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Friday, 31 May, 2002, 16:00 GMT 17:00 UK
What are the challenges facing the new transport secretary?
Alistair Darling has been named as the new transport secretary, replacing Stephen Byers who resigned on Tuesday.
Mr Darling takes over a post that is seen by many as the most difficult job in government.
Public confidence in the railways is at an all time low, with disgruntled commuters and Railtrack shareholders laying the blame firmly at the door of the Department of Transport.
While Mr Darling will only take over the transport side of Mr Byers' portfolio, with the regional aspects of the job to be handled by John Prescott, he is expected to have a busy schedule ahead, as he attempts to improve Britain's road and railway infrastructure.
What challenges lie ahead for the new transport secretary? What should his priorities be? Have you got any advice to offer him?
This debate is now closed. Read a selection of your comments below.
I am sick to death of politicians fobbing us off with "it will take time" to sort our transport out. This lets them off the hook, and gives them the excuse to ask for another mandate from voters, without actually having delivered anything. If transport is so important to this Government, why doesn't Tony Blair take personal responsibility for it? We could be well on the way to sorting out public transport by 2005 if the political will was there, but it isn't. They want us to keep driving our cars, because every mile we drive pumps money into government coffers. Give us cheap, reliable public transport and the tax receipts would dry up, exposing the sham of how we are taxed in Britain.
I doubt he'll do any worse than Byers, but I now have an image of lots of people sitting on trains shouting "Come on Darling, we're going to be late". Maybe Tony Blair has a sense of humour after all.
My advice is not to tell us it "will take time". Labour has had five years, brushing us off with that old line will not work anymore.
The new transport secretary should be prepared to kiss his political career good bye if he is not prepared to be honest; set "realistic" goals and objectives, communicate to the public on all aspects related to the transport policy from feasibility to implementation, take greater ownership of the transport infrastructure but not necessary by renationalisation but reducing the number of people with their fingers in the transport pie! He should seek the advice of those with related experience in transport planning, construction and managing and seriously evaluate whether proposed solutions will actually work. Lastly, he should set about looking at other countries, both European and overseas and learn from their transport policies, integrated transport solutions and encourage change to take place in this country. Good luck.
I think the question is not what Mr Darling will do, but what he is allowed to do.
Yes, I agree that we use too many cars, yes, I agree (as an ex BR manager) that public transport is a disgrace compared to other civilised countries but the way we live in the UK now is the product of many years of Government policy that has changed the way we organise our cities and towns. I used to live on a huge housing estate where the developers were given a free hand to maximise their profits. They built houses, not schools, shops and transport because houses make MONEY.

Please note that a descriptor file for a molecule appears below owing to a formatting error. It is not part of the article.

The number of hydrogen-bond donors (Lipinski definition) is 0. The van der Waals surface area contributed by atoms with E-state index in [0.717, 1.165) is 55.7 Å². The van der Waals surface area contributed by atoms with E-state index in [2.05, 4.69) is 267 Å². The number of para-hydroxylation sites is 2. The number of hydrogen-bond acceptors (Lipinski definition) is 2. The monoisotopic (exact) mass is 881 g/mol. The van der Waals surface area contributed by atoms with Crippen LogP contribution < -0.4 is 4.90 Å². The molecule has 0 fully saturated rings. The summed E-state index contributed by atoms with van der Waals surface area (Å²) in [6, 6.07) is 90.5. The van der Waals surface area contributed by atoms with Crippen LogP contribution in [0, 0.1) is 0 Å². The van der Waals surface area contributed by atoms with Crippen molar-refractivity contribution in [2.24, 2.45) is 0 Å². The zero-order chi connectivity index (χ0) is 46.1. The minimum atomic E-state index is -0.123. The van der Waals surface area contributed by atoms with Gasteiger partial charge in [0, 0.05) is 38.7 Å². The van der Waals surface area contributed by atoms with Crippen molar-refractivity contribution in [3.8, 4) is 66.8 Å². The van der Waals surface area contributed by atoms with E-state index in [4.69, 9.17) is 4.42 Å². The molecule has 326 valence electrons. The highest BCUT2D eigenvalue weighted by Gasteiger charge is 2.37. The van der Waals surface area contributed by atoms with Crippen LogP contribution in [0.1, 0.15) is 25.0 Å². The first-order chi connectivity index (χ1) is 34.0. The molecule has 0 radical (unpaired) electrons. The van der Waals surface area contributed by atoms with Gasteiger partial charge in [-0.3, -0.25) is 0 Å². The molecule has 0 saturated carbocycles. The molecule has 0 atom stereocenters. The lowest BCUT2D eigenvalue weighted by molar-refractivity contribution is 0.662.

More city centres are becoming dead as huge shopping parks are built on their outskirts, village schools are closed on cost saving grounds, rural public transport has ceased to exist in many places and that in towns is uncomfortable, expensive and infrequent. Result: people HAVE TO USE CARS TO LIVE, and many families simply need two cars to get the kids to school, dad to work and mum to the shops. This debate on transport needs to look at the way we organise our whole lives and our communities. I simply do not see how we can improve public transport sufficiently to make any noticeable impact on car usage and road congestion.
Forget this half privatisation. We need to fully privatise the Transport System. This is the only way we'll properly invest in the service from now on.
The new Transport secretary should immediately renationalise the railways. This will get the railways out of costly administration and save the taxpayer money by reducing the borrowing costs of the railway network. He should then give fair value for the shares in Railtrack that were confiscated. Only then can he start to plan for future investment in the railway infrastructure. Putting Railtrack into administration has been a disaster, for taxpayers, safety, and investment.
Chris L, UK
How about asking motorists whether they would use public transport instead of their cars if they had a choice. Most drivers would choose their cars even if the buses and trains were free, frequent, clean and punctual. He is not going to be able to change the national psyche or turn the clock back to when only the rich could afford to own a vehicle. Part of the solution could be the encouragement of the responsible use of two wheeled transport. Create a safe network of cycle lanes, reward companies who provide changing and locker facilities for their cycling and motorcycling employees.